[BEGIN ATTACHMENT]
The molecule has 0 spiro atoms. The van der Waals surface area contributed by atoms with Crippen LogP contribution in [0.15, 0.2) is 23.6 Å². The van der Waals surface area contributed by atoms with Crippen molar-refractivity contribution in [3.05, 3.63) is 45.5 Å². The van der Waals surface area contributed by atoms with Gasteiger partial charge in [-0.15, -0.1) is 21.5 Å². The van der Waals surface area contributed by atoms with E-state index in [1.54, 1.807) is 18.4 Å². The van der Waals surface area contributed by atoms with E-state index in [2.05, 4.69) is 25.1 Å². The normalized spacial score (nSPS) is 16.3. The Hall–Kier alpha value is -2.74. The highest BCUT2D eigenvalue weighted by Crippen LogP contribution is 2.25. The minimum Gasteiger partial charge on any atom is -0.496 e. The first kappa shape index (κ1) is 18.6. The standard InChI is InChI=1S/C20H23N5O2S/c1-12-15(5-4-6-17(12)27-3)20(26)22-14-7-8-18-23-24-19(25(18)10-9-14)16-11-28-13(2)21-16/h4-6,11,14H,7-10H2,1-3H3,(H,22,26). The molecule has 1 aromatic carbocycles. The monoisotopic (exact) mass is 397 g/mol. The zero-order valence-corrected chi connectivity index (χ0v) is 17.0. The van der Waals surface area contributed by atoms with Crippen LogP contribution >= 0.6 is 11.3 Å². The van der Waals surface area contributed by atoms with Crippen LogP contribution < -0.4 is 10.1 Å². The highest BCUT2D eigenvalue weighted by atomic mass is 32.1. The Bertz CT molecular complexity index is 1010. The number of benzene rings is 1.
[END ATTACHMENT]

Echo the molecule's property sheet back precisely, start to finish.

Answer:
The molecule has 0 spiro atoms. The van der Waals surface area contributed by atoms with Crippen LogP contribution in [0.15, 0.2) is 23.6 Å². The van der Waals surface area contributed by atoms with Crippen molar-refractivity contribution in [3.05, 3.63) is 45.5 Å². The van der Waals surface area contributed by atoms with Gasteiger partial charge in [-0.15, -0.1) is 21.5 Å². The van der Waals surface area contributed by atoms with E-state index in [1.54, 1.807) is 18.4 Å². The van der Waals surface area contributed by atoms with E-state index in [2.05, 4.69) is 25.1 Å². The normalized spacial score (nSPS) is 16.3. The Hall–Kier alpha value is -2.74. The highest BCUT2D eigenvalue weighted by Crippen LogP contribution is 2.25. The minimum Gasteiger partial charge on any atom is -0.496 e. The first kappa shape index (κ1) is 18.6. The standard InChI is InChI=1S/C20H23N5O2S/c1-12-15(5-4-6-17(12)27-3)20(26)22-14-7-8-18-23-24-19(25(18)10-9-14)16-11-28-13(2)21-16/h4-6,11,14H,7-10H2,1-3H3,(H,22,26). The molecule has 1 aromatic carbocycles. The monoisotopic (exact) mass is 397 g/mol. The zero-order valence-corrected chi connectivity index (χ0v) is 17.0. The van der Waals surface area contributed by atoms with Crippen LogP contribution >= 0.6 is 11.3 Å². The van der Waals surface area contributed by atoms with Crippen LogP contribution < -0.4 is 10.1 Å². The highest BCUT2D eigenvalue weighted by atomic mass is 32.1. The Bertz CT molecular complexity index is 1010. The number of benzene rings is 1.